Here’s a fantastically talented young female guitarist from China and somewhat of a pioneer. Xuefei was the very first classical guitarist in China to enter a music school, the first ever Chinese student to be awarded a full international scholarship to the Royal Academy of Music in London and then the first to launch an international professional career. Nice work!
Xuefei was born in 1977 in Beijing and began studying guitar at the tender age of seven. Just three years later, at age ten, she began studying under Chairman of the China Classical Guitar Society, Chen Zhi. It was also at this time that she made her public debut at the China International Guitar Festival. Apparently, she impressed the Spanish Ambassador so much he immediately presented her with a top-notch concert guitar! And that wasn’t the only time a top-flight instrument was bestowed upon her – when John Williams visited Beijing in 1995 he was also so impressed with her that he actually gave his very own Smallman to her as a gift!
I first came across Xuefei Yang a couple of years ago with her recording of Rodrigo’s Concierto de Aranjuez (which is a really fantastic interpretation and I invite you to check it out. She comes pretty bloody close to my all-time favourite version of this concerto by Carlos Bonnell). This recording also features the debut presentation of Stephen Goss’ Albeniz Concerto, which is also well worth a listen – taking many of Albeniz’s well-known themes and weaving into a fantastic guitar and orchestra concerto setting. It does feel perhaps a little “pastiche-y” perhaps in places, but an impressively grand, lush, full-on Romantic re-imagining of some of Albeniz’s works and, of course, fantastically delicious playing form Xuefei Yang.
Here are Xuefei and Stephen Goss talking about the work:
A little piece today on the weapon of choice of the marvelous Milos.
This axe that the Montenegrin sensation wields on his two recordings to date and countless concert dates is none other than a 2007 Greg Smallman.
An excellent choice of instrument with a serious pedigree of fine players also wielding the mighty Smallman. Apparently this is not his guitar, however, with this instrument being lent to him by a couple of kind benefactors (Paul and Jenny Gillham). Perhaps a seemingly strange arrangement, but something that is reasonably common to a fashion with violinists*– who can afford a Guarneri del Gesu or a Stradivarius?! (* That, or they have them on a ridiculous hire-purchase kind of arrangement which means they can never really afford them unless they make serious money as the instruments appreciate in value far more than the musician can ever pay it back.)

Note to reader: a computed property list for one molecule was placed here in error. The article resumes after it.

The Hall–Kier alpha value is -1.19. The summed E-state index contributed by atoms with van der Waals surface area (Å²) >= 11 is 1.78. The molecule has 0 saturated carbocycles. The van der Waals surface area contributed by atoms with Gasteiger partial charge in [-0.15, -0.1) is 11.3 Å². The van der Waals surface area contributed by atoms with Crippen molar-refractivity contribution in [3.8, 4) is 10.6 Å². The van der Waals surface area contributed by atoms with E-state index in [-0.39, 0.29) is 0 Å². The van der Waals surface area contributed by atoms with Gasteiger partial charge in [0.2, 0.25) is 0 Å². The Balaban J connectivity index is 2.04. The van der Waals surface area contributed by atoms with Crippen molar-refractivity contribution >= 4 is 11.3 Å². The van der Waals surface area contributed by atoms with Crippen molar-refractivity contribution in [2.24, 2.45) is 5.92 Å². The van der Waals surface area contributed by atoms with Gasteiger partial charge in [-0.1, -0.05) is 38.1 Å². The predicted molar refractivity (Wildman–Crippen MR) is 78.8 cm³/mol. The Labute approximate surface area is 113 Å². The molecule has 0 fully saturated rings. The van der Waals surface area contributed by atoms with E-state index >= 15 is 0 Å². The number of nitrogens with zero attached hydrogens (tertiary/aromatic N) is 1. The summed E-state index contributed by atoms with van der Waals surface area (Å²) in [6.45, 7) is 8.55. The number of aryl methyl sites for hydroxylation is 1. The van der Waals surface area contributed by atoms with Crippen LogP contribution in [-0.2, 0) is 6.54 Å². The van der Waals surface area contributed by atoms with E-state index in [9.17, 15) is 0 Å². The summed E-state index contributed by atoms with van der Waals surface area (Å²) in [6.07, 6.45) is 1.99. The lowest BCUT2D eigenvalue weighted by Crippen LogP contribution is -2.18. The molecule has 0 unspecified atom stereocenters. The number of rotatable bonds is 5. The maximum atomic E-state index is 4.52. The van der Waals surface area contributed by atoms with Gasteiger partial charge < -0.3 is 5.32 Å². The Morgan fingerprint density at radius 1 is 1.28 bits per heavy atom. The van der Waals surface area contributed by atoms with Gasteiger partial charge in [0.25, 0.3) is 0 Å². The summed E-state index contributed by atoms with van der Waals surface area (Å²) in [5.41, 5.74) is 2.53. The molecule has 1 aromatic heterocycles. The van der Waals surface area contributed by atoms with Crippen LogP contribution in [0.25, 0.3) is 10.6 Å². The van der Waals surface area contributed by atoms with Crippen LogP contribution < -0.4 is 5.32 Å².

OK, so the Smallman isn’t quite in the price league of an 18th century Cremonan violin, but when you consider you need to part with the best part of AUD$30,000 (roughly US$30,500) to have one of these fine instruments in your possession, that and Milos in the early days of his career, the arrangement is actually a pretty good deal for the musician. Although the way Milos is tracking at the moment, I have no doubt he’ll be able to afford one of his very own in no time at all!
Here the man himself playing Recuerdos de la Alhambra on the 2007 Smallman:
Who else plays a Smallman?
A number of well-renowned players also play Smallman guitars, including John Williams, Carlos Bonell, Xuefei Yang, Stepan Rak, Timothy Kain, Ben Verderey, David Tannenbaum and Thibault Cauvin to name but a few.
So who is Greg Smallman?
Greg Smallman is arguably one of the most well-respected and pioneering of the Australian guitar builders. Greg started building guitars back in the early 1970s, following a traditional Fleta model. At that time Australian musicians, instruments, instrument makers and their ilk were largely unknown to the wider world, and frankly not greatly well-respected.
To combat this Greg Smallman realised, much to our benefit, that he’d have to do something a little different with his guitars. So in 1980 Greg developed his now famous balsa and carbon fibre lattice bracing system with a paper-thin soundboard. These guitars have an incredible volume, whilst maintaining clarity of tone – as we can tell from Milos’ recordings.
We can also tell this from the recordings of one of Greg Smallman’s early customers and collaborators in developing his designs – another great Australian, John Williams.
Greg Smallman’s development of the lattice braced system, and undoubtedly the patronage of John Williams, created a springboard for phenomenal growth in Australian guitar-building.
One of the most recognizable features of Greg Smallman guitars (or Smallman and Sons Damon and Kym, to give the guitars their full and correct label title) is an armrest in the form of a small strip of wood on the bass side of the guitar. This prevents the guitarist’s arm stopping the vibrations moving through soundboard and so getting maximum response from the instrument.
How are these guitars built?
I’m not going to try to explain the full technical details of the guitars here, but check out this video to take a look inside a Smallman guitar:
And check out Damian Lodge, another Australian builder, give a bit of a run-down on lattice braced guitar construction: